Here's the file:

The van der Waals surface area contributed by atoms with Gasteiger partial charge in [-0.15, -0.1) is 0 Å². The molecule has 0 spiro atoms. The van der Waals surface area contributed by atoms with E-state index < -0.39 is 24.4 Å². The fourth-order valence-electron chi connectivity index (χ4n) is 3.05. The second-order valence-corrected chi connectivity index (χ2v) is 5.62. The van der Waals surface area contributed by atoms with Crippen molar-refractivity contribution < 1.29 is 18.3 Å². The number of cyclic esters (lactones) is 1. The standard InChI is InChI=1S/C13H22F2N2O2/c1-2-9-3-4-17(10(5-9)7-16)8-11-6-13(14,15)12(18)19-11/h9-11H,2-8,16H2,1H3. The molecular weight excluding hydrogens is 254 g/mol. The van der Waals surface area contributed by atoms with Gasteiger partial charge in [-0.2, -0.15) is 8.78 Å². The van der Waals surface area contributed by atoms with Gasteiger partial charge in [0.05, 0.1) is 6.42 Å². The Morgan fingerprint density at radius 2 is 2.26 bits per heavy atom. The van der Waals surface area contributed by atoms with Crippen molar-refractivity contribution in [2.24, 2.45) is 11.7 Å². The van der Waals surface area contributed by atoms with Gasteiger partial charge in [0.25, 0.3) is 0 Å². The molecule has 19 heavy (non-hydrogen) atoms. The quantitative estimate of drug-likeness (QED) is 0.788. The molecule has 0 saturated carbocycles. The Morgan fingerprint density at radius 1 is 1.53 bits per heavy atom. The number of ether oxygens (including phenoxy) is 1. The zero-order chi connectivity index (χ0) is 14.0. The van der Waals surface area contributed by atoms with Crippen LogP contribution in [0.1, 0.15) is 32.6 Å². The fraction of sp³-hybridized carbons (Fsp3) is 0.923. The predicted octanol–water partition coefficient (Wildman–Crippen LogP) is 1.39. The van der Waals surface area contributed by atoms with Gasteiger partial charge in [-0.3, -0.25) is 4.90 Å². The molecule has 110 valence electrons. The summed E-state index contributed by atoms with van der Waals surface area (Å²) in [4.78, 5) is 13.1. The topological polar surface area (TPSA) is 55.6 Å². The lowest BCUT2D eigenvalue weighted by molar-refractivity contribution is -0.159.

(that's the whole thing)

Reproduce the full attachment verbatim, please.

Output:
The van der Waals surface area contributed by atoms with Gasteiger partial charge in [-0.15, -0.1) is 0 Å². The molecule has 0 spiro atoms. The van der Waals surface area contributed by atoms with E-state index < -0.39 is 24.4 Å². The fourth-order valence-electron chi connectivity index (χ4n) is 3.05. The second-order valence-corrected chi connectivity index (χ2v) is 5.62. The van der Waals surface area contributed by atoms with Crippen molar-refractivity contribution < 1.29 is 18.3 Å². The number of cyclic esters (lactones) is 1. The standard InChI is InChI=1S/C13H22F2N2O2/c1-2-9-3-4-17(10(5-9)7-16)8-11-6-13(14,15)12(18)19-11/h9-11H,2-8,16H2,1H3. The molecular weight excluding hydrogens is 254 g/mol. The van der Waals surface area contributed by atoms with Gasteiger partial charge in [-0.2, -0.15) is 8.78 Å². The van der Waals surface area contributed by atoms with Gasteiger partial charge in [0.05, 0.1) is 6.42 Å². The Morgan fingerprint density at radius 2 is 2.26 bits per heavy atom. The van der Waals surface area contributed by atoms with Crippen molar-refractivity contribution in [2.24, 2.45) is 11.7 Å². The van der Waals surface area contributed by atoms with Gasteiger partial charge in [0.25, 0.3) is 0 Å². The molecule has 19 heavy (non-hydrogen) atoms. The quantitative estimate of drug-likeness (QED) is 0.788. The molecule has 0 saturated carbocycles. The Morgan fingerprint density at radius 1 is 1.53 bits per heavy atom. The number of ether oxygens (including phenoxy) is 1. The zero-order chi connectivity index (χ0) is 14.0. The van der Waals surface area contributed by atoms with Crippen LogP contribution in [0.1, 0.15) is 32.6 Å². The fraction of sp³-hybridized carbons (Fsp3) is 0.923. The predicted octanol–water partition coefficient (Wildman–Crippen LogP) is 1.39. The van der Waals surface area contributed by atoms with Gasteiger partial charge in [-0.3, -0.25) is 4.90 Å². The molecule has 110 valence electrons. The summed E-state index contributed by atoms with van der Waals surface area (Å²) in [4.78, 5) is 13.1. The topological polar surface area (TPSA) is 55.6 Å². The lowest BCUT2D eigenvalue weighted by molar-refractivity contribution is -0.159.